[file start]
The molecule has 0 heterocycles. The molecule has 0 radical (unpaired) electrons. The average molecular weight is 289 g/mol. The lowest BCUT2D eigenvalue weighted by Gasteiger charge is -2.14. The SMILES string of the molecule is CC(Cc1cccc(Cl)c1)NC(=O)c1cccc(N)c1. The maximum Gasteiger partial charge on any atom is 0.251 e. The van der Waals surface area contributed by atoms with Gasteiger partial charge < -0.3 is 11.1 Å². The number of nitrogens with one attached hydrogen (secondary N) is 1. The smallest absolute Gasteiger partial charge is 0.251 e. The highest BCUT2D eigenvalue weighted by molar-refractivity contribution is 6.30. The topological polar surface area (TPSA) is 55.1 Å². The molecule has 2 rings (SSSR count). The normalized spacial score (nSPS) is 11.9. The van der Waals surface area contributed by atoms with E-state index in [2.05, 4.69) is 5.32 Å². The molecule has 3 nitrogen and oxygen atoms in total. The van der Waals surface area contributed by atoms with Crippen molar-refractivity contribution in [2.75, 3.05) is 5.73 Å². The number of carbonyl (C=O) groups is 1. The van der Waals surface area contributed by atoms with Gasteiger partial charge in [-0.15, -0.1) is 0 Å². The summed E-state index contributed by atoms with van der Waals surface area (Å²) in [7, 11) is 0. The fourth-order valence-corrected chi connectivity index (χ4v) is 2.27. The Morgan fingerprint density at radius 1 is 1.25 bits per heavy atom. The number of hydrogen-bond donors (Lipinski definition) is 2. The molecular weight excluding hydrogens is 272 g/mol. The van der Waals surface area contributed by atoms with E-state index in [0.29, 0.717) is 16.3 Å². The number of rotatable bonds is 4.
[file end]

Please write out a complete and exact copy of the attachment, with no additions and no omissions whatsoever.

The molecule has 0 heterocycles. The molecule has 0 radical (unpaired) electrons. The average molecular weight is 289 g/mol. The lowest BCUT2D eigenvalue weighted by Gasteiger charge is -2.14. The SMILES string of the molecule is CC(Cc1cccc(Cl)c1)NC(=O)c1cccc(N)c1. The maximum Gasteiger partial charge on any atom is 0.251 e. The van der Waals surface area contributed by atoms with Gasteiger partial charge < -0.3 is 11.1 Å². The number of nitrogens with one attached hydrogen (secondary N) is 1. The smallest absolute Gasteiger partial charge is 0.251 e. The highest BCUT2D eigenvalue weighted by molar-refractivity contribution is 6.30. The topological polar surface area (TPSA) is 55.1 Å². The molecule has 2 rings (SSSR count). The normalized spacial score (nSPS) is 11.9. The van der Waals surface area contributed by atoms with E-state index in [2.05, 4.69) is 5.32 Å². The molecule has 3 nitrogen and oxygen atoms in total. The van der Waals surface area contributed by atoms with Crippen molar-refractivity contribution in [2.75, 3.05) is 5.73 Å². The number of carbonyl (C=O) groups is 1. The van der Waals surface area contributed by atoms with Gasteiger partial charge in [-0.15, -0.1) is 0 Å². The summed E-state index contributed by atoms with van der Waals surface area (Å²) in [7, 11) is 0. The fourth-order valence-corrected chi connectivity index (χ4v) is 2.27. The Morgan fingerprint density at radius 1 is 1.25 bits per heavy atom. The number of hydrogen-bond donors (Lipinski definition) is 2. The molecular weight excluding hydrogens is 272 g/mol. The van der Waals surface area contributed by atoms with E-state index in [0.29, 0.717) is 16.3 Å². The number of rotatable bonds is 4.